[Snort-users] Understanding Snort Internals

Matthew Watchinski mwatchinski at ...1935...
Tue Jun 12 10:50:25 EDT 2007


Giorgio Moscardi wrote:
> Hi,
> I'm new to this mailing list, so first of all hello everybody :).
> 
> I'm trying to get a deeper understanding of how Snort works internally, for a 
> university project. I have posted this message to the Snort forums, already, 
> but it seems nobody even read it, so I'm posting it here again, hoping to get 
> some replies and not to upset anybody.
>  
> My main interest is in how string matching (the "content"/"uri-content" rule 
> options,  basically) is exactly performed. I've taken a look at various 
> documents on the Net, but most are too vague or talk about earlier (and 
> slower) Snort versions.
> 
> I know that a multiple-string pattern matching algorithm is used (a 
> modification of Aho Corasick, right? Or is it Wu-Manber? I know that 
> different algorithms can also be chosen at runtime). I also know that rules 
> are being grouped by protocol first, and by some protocol parameters then (i. 
> e. ports for tcp/udp, type for icmp), so that for every packet only a 
>  subset of the rules is tested, while the other rules cannot surely be 
> matched. I have also understood how the grouping treats "any" rules, so this 
> is clear enough for me.

A heavily modified version of Aho Corasick is the default pattern
matcher.  Wu-Manber has been deprecated.

Rules are grouped essentially by port.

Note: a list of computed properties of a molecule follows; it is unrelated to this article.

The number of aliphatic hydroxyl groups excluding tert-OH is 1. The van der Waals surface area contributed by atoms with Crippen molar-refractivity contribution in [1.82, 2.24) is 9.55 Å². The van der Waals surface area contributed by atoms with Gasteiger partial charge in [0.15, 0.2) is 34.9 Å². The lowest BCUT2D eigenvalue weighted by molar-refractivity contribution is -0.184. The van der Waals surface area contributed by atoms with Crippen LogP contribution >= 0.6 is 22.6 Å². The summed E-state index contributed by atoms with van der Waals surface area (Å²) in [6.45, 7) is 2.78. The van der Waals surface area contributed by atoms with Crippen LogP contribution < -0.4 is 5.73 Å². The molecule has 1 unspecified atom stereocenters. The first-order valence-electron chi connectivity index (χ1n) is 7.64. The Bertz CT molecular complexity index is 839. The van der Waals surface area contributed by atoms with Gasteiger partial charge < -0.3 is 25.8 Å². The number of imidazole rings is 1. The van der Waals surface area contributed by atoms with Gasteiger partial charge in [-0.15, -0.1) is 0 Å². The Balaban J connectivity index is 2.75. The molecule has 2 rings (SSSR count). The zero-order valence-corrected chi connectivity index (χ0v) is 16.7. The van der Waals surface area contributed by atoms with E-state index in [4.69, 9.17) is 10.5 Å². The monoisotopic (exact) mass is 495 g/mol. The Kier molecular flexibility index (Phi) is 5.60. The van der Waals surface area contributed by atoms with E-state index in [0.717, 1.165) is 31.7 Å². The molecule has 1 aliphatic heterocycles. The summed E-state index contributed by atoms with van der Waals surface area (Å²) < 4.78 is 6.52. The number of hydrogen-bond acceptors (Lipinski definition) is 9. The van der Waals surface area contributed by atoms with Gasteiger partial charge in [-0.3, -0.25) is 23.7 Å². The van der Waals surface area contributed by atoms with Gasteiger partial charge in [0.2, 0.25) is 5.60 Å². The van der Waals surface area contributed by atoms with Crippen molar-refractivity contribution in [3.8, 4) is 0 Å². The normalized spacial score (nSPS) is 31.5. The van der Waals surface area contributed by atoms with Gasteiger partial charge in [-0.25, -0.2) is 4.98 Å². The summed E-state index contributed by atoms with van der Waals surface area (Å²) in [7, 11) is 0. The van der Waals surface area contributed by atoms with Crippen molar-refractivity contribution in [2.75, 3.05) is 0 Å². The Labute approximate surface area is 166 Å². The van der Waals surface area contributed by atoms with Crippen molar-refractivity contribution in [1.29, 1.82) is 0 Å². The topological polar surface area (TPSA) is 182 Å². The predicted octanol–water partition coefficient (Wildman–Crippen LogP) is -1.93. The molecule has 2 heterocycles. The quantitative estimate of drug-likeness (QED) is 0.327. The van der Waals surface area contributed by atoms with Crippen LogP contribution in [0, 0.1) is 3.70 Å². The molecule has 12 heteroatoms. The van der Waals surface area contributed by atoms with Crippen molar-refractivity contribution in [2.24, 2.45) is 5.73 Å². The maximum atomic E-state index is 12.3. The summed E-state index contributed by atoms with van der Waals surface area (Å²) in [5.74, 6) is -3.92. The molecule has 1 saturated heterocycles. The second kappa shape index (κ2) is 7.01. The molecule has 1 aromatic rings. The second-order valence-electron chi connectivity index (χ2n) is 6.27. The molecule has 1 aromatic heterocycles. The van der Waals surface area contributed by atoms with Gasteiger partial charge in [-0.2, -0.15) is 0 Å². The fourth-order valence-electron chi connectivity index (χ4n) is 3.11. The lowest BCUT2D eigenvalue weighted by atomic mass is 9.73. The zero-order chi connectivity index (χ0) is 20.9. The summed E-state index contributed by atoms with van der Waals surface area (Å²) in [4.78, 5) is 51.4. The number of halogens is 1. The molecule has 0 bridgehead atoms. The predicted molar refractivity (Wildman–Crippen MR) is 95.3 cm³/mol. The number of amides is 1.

> 
> The basic Snort operation is as follows, as far as I can understand: 

> 1. A packet arrives. Let's assume it contains IP+TCP

bpf goes right here.

Stream4/5 and frag3 go here.

> 2. The patterns belonging to the proper subset of the TCP rules are tested 
> against the packet (all at a single time). 
> 3. For every matched pattern the rule it belongs to is identified. This set of 
> rules contains all possible match candidates, while all other rules are 
> surely not matched at this point.

Rules without a content match and contain the correct port grouping are
evaluated here.

> 4. For every candidate rule the rest of the options are tested, to see whether 
> the rule is fully matched or not.
> 5. Fully matched rules are added to the event queue.
> 6. The event queue is processed.
>  
> So, am I right this far? I'd like to get all the possible corrections and/or 
> details! 

Pretty close, and what I've added above isn't 100% correct, but it adds
a few additional important steps.

>  
> Another thing that is quite unclear to me is how rules with multiple "content" 
> options are dealt with. The code seems to suggest that only the longest 
> pattern is added to the algorithm. So the remaining patterns are tested one 
> at a time at point 4? But this would not benefit from a multiple-pattern 
> string matching algorithm, so I'm not sure.

Longest content per rule is selected for loading Aho, additional
contents are evaluated in order in the OTN tree's

> 
> OK, it's all for now. Thanks for the time to read and answer my questions! 
> There will surely be more ;). 

Hopefully that helps a bit.

Cheers,
-matt




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